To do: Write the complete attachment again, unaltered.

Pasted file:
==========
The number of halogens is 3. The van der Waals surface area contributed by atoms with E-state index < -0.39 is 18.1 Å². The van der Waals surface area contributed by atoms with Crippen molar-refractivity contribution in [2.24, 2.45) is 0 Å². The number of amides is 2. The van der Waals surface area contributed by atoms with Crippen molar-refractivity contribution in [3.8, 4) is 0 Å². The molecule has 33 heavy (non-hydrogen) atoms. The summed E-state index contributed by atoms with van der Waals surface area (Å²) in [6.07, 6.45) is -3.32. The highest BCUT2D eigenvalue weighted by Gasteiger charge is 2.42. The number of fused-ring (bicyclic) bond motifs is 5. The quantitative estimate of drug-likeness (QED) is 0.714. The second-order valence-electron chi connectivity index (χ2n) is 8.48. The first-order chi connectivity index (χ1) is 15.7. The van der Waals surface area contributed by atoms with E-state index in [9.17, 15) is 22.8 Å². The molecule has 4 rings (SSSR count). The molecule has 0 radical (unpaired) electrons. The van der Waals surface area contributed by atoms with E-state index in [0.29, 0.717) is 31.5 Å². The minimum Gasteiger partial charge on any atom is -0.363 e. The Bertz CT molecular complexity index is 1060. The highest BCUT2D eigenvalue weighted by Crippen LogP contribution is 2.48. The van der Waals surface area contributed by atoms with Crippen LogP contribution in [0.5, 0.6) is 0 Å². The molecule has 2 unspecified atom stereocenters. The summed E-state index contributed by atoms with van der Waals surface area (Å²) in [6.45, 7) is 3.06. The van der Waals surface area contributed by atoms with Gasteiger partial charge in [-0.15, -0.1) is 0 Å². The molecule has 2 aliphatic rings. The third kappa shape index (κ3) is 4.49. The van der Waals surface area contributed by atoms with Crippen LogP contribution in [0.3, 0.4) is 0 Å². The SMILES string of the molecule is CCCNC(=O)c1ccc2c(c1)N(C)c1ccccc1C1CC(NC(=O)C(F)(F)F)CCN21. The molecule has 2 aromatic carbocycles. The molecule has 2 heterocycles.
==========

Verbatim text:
The number of halogens is 3. The van der Waals surface area contributed by atoms with E-state index < -0.39 is 18.1 Å². The van der Waals surface area contributed by atoms with Crippen molar-refractivity contribution in [2.24, 2.45) is 0 Å². The number of amides is 2. The van der Waals surface area contributed by atoms with Crippen molar-refractivity contribution in [3.8, 4) is 0 Å². The molecule has 33 heavy (non-hydrogen) atoms. The summed E-state index contributed by atoms with van der Waals surface area (Å²) in [6.07, 6.45) is -3.32. The highest BCUT2D eigenvalue weighted by Gasteiger charge is 2.42. The number of fused-ring (bicyclic) bond motifs is 5. The quantitative estimate of drug-likeness (QED) is 0.714. The second-order valence-electron chi connectivity index (χ2n) is 8.48. The first-order chi connectivity index (χ1) is 15.7. The van der Waals surface area contributed by atoms with E-state index in [9.17, 15) is 22.8 Å². The molecule has 4 rings (SSSR count). The molecule has 0 radical (unpaired) electrons. The van der Waals surface area contributed by atoms with E-state index in [0.29, 0.717) is 31.5 Å². The minimum Gasteiger partial charge on any atom is -0.363 e. The Bertz CT molecular complexity index is 1060. The highest BCUT2D eigenvalue weighted by Crippen LogP contribution is 2.48. The van der Waals surface area contributed by atoms with Crippen LogP contribution in [0.5, 0.6) is 0 Å². The molecule has 2 unspecified atom stereocenters. The summed E-state index contributed by atoms with van der Waals surface area (Å²) in [6.45, 7) is 3.06. The van der Waals surface area contributed by atoms with Gasteiger partial charge in [-0.15, -0.1) is 0 Å². The molecule has 2 aliphatic rings. The third kappa shape index (κ3) is 4.49. The van der Waals surface area contributed by atoms with Crippen LogP contribution in [0.3, 0.4) is 0 Å². The SMILES string of the molecule is CCCNC(=O)c1ccc2c(c1)N(C)c1ccccc1C1CC(NC(=O)C(F)(F)F)CCN21. The molecule has 2 aromatic carbocycles. The molecule has 2 heterocycles.